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COVER STORY: Kampai!A Guide to Japanese Alcoholic Beverages

                   Caption: Nichiei Alain Ducasse Selection (720 ml) and confit of duck foie gras from Landes
                   with country bread, both of which can be enjoyed at the two-star Michelin restaurant Beige
                   Alain Ducasse Tokyo. Foie gras is known for its sweetness in France, and is commonly paired
                   with a sweet wine. The smooth sweetness of Nichiei Alain Ducasse Selection pairs extremely
                   well with foie gras. The sweetness of the peaches (fresh, roasted and semi-dried) and the
                   nutty flavor of the almond puree that are incorporated in the dish make this mariage all the
                   more impressive. Annual production of Nichiei Alain Ducasse Selection is limited to 1,500 bottles.
                   It is served at Ducasse's restaurants in Tokyo, Paris, London and New York.
                   Credit: TADASHI AIZAWA

Mariages Made in Heaven


Japanese sake and shochu can be enjoyed not only with Japanese food, but also with cuisine from various countries. Here, we introduce ways to pair sake and shochu with food.

An Encounter between French Wine and Japanese Sake

Alain Ducasse oversees twenty-seven French restaurants—including three-star restaurants in Monaco, Paris and London—in eight countries around the world. In 2010 the world-famous chef unveiled the sake Nichiei Alain Ducasse Selection to the world by joining forces with the Nakamura Brewery Company, a brewer in Kanazawa City in Ishikawa Prefecture with over 180 years of history.

"First, there was a request from the Nakamura Brewery Company to see if we could offer Nichiei, which they were already producing, at our restaurants. Nichiei is a very flavorful type of sake, but its sweetness was somewhat too pronounced for it to be served with French cuisine," says Fabrice Renaud, director at Alain Ducasse Enterprise, Japan. "Mr. Ducasse made a counter-proposal to the Nakamura Brewery Company, asking if they could create an original Japanese sake that could be appreciated not just in Japan, but at his restaurants around the world."

Nichiei Alain Ducasse Selection was subsequently born after much discussion for around two years between Chief Sommelier Gérard Margeon, who knows Ducasse's cuisine inside out, and the person in charge of development at the Nakamura Brewery Company. Mikoharamai rice, the main ingredient used to make this sake is extremely rare and is grown with a reduced amount of pesticides and chemicals in Ishikawa Prefecture. This rice is fermented with the Nakamura Brewery Company's proprietary yeast. The resultant creation was Japanese sake with a smooth sweetness and crisp acidity.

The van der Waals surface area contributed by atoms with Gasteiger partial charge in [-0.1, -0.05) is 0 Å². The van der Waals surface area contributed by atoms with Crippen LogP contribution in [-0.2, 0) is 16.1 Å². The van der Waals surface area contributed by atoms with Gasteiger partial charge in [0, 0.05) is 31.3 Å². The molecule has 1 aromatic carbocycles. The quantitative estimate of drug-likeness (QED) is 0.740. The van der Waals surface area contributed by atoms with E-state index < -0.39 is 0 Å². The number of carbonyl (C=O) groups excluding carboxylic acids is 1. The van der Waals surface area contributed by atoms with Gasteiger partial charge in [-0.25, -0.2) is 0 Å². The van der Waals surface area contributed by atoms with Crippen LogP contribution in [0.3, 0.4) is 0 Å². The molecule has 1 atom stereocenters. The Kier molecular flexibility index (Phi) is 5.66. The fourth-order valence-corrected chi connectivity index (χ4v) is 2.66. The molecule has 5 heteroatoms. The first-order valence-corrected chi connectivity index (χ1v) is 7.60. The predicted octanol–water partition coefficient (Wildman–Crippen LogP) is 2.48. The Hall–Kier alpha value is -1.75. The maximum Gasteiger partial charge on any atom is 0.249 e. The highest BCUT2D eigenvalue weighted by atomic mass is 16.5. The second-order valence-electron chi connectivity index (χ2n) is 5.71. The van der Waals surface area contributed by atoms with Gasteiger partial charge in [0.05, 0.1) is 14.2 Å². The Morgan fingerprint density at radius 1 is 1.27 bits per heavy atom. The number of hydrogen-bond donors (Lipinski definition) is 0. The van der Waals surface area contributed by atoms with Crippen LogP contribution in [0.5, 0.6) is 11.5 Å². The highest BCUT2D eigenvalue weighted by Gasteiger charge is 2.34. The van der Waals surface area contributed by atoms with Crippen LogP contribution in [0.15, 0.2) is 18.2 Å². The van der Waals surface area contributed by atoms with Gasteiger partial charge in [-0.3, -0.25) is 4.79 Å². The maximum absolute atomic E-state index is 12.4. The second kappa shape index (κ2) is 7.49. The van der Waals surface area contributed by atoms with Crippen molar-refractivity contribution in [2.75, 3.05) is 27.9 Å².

"Several of our guests tell us that it is not like any other Japanese sake they've tasted until now. With Nichiei Alain Ducasse Selection, one can even enjoy a wonderful mariage with sweet-flavored ingredients and sauces," says Renaud. "To date, Japan is the only place outside of France where Mr. Ducasse has created an original type of alcoholic beverage. This is how much he loves and understands Japanese culture and cuisine."

Wa-Bi available for sale at all 225 Carrefour stores in France starting in December 2011.
The Wabi of Japanese Sake

Dominique Bouchet, formerly owner chef of Dominique Bouchet and formerly chef at a number of famous restaurants including La Tour D'argent in Paris, unexpectedly tasted Japanese sake brewed by Fukumitsuya of Kanazawa City, Ishikawa Prefecture (founded in 1625), when he visited Japan in 2005. Having been moved by its flavor, Bouchet requested Fukumitsuya to create an original sake for him.

The person in charge of development at Fukumitsuya carefully hand-picked around ten types of sake—they had been aged for several years in over 100 storage tanks at the brewery—as candidates to match Bouchet's French cuisine, which is characterized by light flavors that bring out the natural qualities of the ingredients used. Bouchet selected three types from this group, creating three types of sake: Yuri, Fuku and Sachi. The sake can be tasted at Dominique Bouchet as well as at the adjacent Wa-Bi Salon and directly-managed stores of Fukumitsuya in Japan.

"Yuri has a flowery fragrance and is very compatible with appetizers or fish dishes. Fuku and Sachi are sake that are both extremely full-bodied and go well with meat dishes," says Sachiko Toshioka, head of development at Fukumitsuya. "There are a lot of people who taste sake for the first time at Bouchet's restaurants. They are all surprised by how compatible sake and French wine are."

In July 2008, Fukumitsuya collaborated with Bouchet to launch Wa-bi. Wa-bi is a type of sake that was developed for the general public so that the sake can be enjoyed by more people. It has been available at major supermarkets in France and most Carrefour stores from December 2011.

Urakasumi, a junmai daiginjo sake produced by sake brewer Urakasumi Saura (see here) in Shiogama City, Miyagi Prefecture, and cheese. According to Tejima, Mimolette cheese is compatible with aged sake. Also, junmai daiginjo pairs well with risotto that contains Parmesan cheese, and junmaishu works well with pasta mixed with gorgonzola cheese.